Differentiating Sex and Gender

Sex and gender, two words that hold such weight in our identities and our society. But, what really is sex and gender? How can two closely-knitted concepts function so differently from each other? For a large portion of our population, sex and gender are synonymous within their identity. Their biological makeup reflects how they identify. But, for others, sex and gender are gray areas within a spectrum, never falling completely at one end or the other.

When people differentiate sex and gender, sex generally refers to the biological differences between males and females based on primary and secondary sex characteristics. Gender is how strongly one identifies with a certain gender role (i.e., man, woman) determined by societal and cultural conditions. Despite distinct differences, gender is often assumed based on one’s sex and vice versa. For instance, babies are instantly given a gender that “matches” their sex. While I’m not preaching for all babies to remain gender neutral until they cognitively grasp the concept of gender, there needs to be more awareness and open mindedness regarding the separation of sex and gender.

(Photo by Kirsty Lee on Unsplash)

By now, the concept of more than two sexes and two genders is becoming less stigmatized. More than two sexes, you ask? A population that does not receive enough representation is intersex individuals, those who experience a wide range of genetic variation in their sex characteristics. Intersex individuals do not fall perfectly into the box for “male” or the box for “female”, usually demonstrating sex characteristics from both. Often, the physical appearance of these individuals is unnecessarily surgically altered shortly after birth in order to be raised a little more “normal”. It is not surprising this can create psychological issues resulting from trauma down the road. Without the child’s consent, their life is forever changed with the risk of sterilization, lifelong hormone therapies, and the possibility of parents and doctors choosing the wrong sex. By representing and bringing awareness to the intersex community in a positive light, doctors and parents will face less pressure to try to “fix” their child and allow for more validation of growing up intersex.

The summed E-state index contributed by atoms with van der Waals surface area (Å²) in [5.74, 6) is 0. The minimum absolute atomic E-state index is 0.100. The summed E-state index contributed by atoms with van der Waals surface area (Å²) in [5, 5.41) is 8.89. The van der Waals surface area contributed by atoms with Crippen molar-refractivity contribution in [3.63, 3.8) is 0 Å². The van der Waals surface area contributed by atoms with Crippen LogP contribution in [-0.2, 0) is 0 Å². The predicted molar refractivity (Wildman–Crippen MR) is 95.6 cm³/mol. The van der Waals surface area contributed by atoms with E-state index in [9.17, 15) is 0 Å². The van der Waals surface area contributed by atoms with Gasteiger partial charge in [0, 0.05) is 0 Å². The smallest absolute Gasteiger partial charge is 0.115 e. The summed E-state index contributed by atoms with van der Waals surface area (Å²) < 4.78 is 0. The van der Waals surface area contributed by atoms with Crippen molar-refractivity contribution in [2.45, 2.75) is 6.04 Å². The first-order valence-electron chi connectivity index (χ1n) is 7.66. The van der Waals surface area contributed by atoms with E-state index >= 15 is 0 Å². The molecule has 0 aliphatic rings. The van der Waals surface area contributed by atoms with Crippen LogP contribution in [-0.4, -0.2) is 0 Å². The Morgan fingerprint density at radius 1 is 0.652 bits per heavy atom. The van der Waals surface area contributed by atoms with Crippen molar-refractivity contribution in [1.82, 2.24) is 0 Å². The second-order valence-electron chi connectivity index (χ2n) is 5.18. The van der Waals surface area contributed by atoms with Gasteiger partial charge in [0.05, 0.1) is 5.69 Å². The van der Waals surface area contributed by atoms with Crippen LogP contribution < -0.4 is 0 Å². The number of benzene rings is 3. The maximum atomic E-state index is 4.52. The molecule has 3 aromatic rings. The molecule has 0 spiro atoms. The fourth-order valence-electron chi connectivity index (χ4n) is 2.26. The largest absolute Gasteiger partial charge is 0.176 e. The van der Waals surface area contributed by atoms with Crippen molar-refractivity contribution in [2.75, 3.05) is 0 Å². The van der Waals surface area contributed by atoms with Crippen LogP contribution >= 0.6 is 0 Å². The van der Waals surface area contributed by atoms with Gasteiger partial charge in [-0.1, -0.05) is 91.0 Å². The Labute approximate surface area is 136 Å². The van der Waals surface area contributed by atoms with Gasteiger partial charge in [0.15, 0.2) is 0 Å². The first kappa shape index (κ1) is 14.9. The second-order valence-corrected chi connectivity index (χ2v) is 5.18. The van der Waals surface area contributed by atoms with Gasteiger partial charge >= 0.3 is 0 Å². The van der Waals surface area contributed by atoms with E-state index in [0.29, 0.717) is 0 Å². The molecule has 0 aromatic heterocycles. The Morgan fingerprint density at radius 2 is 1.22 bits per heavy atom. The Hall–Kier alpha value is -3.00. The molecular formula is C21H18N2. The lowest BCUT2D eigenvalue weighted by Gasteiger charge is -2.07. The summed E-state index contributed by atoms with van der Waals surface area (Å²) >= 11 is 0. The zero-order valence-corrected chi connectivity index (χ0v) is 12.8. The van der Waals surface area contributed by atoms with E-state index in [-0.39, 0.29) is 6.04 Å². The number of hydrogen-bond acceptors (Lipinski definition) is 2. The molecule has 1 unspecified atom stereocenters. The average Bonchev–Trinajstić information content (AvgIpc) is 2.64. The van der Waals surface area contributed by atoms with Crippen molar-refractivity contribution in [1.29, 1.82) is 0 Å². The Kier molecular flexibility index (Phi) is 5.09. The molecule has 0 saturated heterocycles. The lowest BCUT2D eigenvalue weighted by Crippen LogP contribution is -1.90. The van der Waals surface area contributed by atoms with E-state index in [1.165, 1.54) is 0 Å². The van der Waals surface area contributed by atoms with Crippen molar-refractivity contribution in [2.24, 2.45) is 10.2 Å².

Similar to sexual orientation, modern views on gender identity place it on a spectrum, rather than strictly ‘boy’ or ‘girl’. Society is beginning to understand the concept of gender fluidity; gender-fluid individuals express themselves in a variety of masculine and feminine ways. Some people are even agender where they lack gender. To those who have always strongly identified with their gender and never faced gender dysphoria (feeling as though one’s gender does not align with their biological sex), these ideas may be foreign and confusing. Our society does not do enough to represent these individuals, especially in mass media, where a lot of our social learning occurs.

Gender roles are so ingrained into culture that it is just how we are raised. For instance, in the US, we perform surgeries to “correct” intersex individuals; in India, intersex is highly valued as a third gender believed to hold spiritual abilities. As culture changes over time, the way we perceive those who don’t perfectly fit into our boxes of male/man and female/woman will change as well. Society has made a lot of progress with even acknowledging these individuals exist and giving them a platform to share their story. All we can do is educate ourselves and those around us in hopes of continuing to move forward.